The umpire's finger did not budge and nor did the batsman. At the end of the over the wicketkeeper questioned Pollock's right to be there and wondered how it squared with his Christianity. To which the man still in possession of the crease said: "In God's eyes we are all sinners."

It is four years since Pollock played his first Test match, against England at Centurion, a few miles up the road from Johannesburg, when it was immediately apparent that the selectors, chaired by his father, Peter, himself a highly accomplished Test fast bowler, had been dealing in shrewd judgement rather than nepotism. By the end of that series Pollock junior was a fixture in the side. In the decisive Test in Cape Town he took 5 for 36 in England's second innings as South Africa won the match and the series, 1-0.

"When I look back now on what I knew then and what I know now I wonder how I got away with it in Test cricket," he said. "It wasn't that I didn't think I knew anything then, it is that I know now how little I knew. Maybe I can improve as a bowler but I'm very happy with the way things have gone. I'd like to think that I can stay at the level I have reached now for a few years."

Pollock's chief weapon is not pace - though this does not put him in the ranks of the military medium - but his rigid adherence to line. He is gun-barrel straight and it is doubtful if anybody has controlled a seam better since Jermyn Street was in its bespoke pomp.

His bowling is largely, as it were, shorn of frills, a method which had brought him 147 wickets in 35 Test matches before the present series at 20.60 each, which is not an average to which any of the highly respectable crop of current English seamers aspire. To those figures were added 4 for 16 in those few compelling helter-skelter hours two days ago.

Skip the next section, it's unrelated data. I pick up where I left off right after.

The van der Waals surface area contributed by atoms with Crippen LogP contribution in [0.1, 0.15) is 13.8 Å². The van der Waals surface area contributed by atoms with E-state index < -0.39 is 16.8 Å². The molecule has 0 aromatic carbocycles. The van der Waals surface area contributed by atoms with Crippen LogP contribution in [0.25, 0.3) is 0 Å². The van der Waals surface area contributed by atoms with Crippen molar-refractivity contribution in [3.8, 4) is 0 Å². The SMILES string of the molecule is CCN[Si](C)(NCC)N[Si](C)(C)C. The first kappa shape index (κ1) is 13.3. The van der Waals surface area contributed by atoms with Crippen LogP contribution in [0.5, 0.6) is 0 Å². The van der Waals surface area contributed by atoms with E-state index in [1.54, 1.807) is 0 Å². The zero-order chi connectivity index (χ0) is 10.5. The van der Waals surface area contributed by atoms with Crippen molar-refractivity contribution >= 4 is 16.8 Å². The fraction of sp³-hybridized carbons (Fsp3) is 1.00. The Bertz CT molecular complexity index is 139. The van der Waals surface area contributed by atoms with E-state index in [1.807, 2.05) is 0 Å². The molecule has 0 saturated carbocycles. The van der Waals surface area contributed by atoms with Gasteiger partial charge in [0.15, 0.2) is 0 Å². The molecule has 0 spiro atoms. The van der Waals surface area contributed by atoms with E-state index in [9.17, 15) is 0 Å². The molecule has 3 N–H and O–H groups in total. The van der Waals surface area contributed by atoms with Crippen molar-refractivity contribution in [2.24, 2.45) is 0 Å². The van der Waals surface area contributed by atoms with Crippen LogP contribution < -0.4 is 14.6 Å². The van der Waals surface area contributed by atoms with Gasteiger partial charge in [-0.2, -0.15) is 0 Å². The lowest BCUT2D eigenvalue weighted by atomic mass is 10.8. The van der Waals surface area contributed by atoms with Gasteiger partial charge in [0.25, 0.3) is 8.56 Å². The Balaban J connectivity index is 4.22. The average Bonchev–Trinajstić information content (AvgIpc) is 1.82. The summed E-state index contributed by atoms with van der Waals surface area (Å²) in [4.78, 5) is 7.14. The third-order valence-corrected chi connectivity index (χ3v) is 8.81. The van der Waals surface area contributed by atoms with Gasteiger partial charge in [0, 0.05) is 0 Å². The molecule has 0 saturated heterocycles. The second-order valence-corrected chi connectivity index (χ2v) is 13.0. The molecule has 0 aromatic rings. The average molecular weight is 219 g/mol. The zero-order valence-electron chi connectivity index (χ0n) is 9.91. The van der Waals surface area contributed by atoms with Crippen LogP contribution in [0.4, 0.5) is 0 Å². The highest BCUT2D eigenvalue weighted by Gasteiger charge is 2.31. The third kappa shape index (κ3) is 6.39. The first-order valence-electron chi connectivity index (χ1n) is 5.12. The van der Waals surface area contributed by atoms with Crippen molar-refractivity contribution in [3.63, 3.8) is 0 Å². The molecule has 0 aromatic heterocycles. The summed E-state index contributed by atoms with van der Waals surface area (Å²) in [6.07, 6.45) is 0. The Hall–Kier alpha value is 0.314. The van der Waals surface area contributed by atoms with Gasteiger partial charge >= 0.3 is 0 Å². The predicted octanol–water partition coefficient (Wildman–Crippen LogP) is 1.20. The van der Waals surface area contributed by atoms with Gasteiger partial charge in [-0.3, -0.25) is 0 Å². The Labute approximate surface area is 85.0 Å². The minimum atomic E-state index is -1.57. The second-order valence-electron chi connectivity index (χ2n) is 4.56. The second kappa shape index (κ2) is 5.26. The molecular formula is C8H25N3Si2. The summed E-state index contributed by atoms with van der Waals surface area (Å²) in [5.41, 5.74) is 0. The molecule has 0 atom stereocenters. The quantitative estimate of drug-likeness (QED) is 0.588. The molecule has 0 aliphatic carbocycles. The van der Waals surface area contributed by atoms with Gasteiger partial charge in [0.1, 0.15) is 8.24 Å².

He also averages 32 with the bat but if his silver lining is besmirched by a passing bit of cumulus it is this aspect of his game. Two years ago, when South Africa embarked on their eventually ill-fated tour of England, South Africa's coach of the time, Bob Woolmer, said Pollock was the world's top all-rounder. This was a big claim, if not quite a tall story. Pollock has still to make a Test hundred.

"It's true, my batting in the past four years has not progressed the way it should have done and that's what I've got to keep working towards," he said. "I've contributed runs to the match situation but the consistently heavy scores have not been there. There are probably lots of reasons. I'm not sure what my place in the order is going to be in future. That's not up to the captain any more, the selectors decide."

Aside from the need to enhance his batting, Pollock also recognises that he will not have his long-time partner with him for much longer. Donald may have dismantled England on Thursday but at 33 time is catching up with his body.

Pollock will be the spearhead then and is likely to be partnered by either David Terbrugge or Nantie Hayward, also both flame-haired. Now that would resemble a devilish attack.